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January 2016 People: Forrest Murray, Jr.

Hidden Hero: Deacon Forrest Murray, Jr.

Deacon Forrest Murray, Jr. spends every day in grocery stores—but the San Rafael local isn’t comparing produce prices, or shopping around for deals. He’s picking up produce, hygiene products and other home essentials to distribute to the needy via churches and various locations all over the city.

Starting in 2008, Murray’s organization, Blessings Food Ministries, entered a partnership with San Rafael’s Safeways, Trader Joe’s and Whole Foods markets to collect produce and canned goods that were nearing their shelf lives for distribution to the city’s needy. “Many stores have a ‘sell-by’ date that’s different from the expiration date,” Murray explains. “[Stores] give me these products so they can still be useful to someone.”

This process of gathering and distributing food before it goes bad is called gleaning. Originally a biblical practice of donating unwanted grain to the hungry, today’s contributions can include canned goods, fresh fruits and vegetables and meat products. Safeway even donates personal hygiene products like toothpaste, deodorant and even kid’s toys. When Murray and his volunteers aren’t at a supermarket, they’re at the local churches, food pantries and other predetermined locations, setting up a farmers market-style display. “We don’t prepackage the food and distribute it in paper bags. Instead, people can see what we have to offer and choose what they want. We monitor the booths and help people find what they need,” he says.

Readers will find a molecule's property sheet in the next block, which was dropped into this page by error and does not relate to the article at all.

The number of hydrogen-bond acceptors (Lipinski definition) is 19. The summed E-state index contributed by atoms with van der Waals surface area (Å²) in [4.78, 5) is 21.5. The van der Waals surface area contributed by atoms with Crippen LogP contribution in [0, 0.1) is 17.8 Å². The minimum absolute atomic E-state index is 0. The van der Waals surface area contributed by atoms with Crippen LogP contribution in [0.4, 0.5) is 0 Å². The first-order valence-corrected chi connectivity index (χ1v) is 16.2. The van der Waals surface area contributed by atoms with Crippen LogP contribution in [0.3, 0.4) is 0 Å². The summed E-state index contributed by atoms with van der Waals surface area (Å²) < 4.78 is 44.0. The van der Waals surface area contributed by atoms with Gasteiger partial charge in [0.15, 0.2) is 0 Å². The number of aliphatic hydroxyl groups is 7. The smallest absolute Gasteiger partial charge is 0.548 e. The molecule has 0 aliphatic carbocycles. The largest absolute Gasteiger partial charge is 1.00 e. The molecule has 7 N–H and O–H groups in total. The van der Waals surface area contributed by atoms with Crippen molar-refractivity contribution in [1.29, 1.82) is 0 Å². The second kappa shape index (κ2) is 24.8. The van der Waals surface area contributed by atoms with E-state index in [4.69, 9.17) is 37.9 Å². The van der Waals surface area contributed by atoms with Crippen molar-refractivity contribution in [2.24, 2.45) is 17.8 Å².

Currently, the deacon spends most of his time in his van, driving from location to location and setting up his wares. “Hopefully, that will change soon when I open up a little barbecue joint downtown,” he says. “That’ll give me a dedicated space for helping people in the future. “

Though he received the Martin Luther King Humanitarian Award in 2010 from the Marin Human Rights Commission, Murray doesn’t operate out of material recognition. “I receive no funding, and I’m not here to be admired. There are hungry people out there, and hearing them say, ‘God bless you’ with a full load of groceries in their arms is worth more than any dollar,” he says.

To make a donation or find out about volunteer opportunities at Blessings Food Ministries, call Murray at (415)-847-4883 or email at







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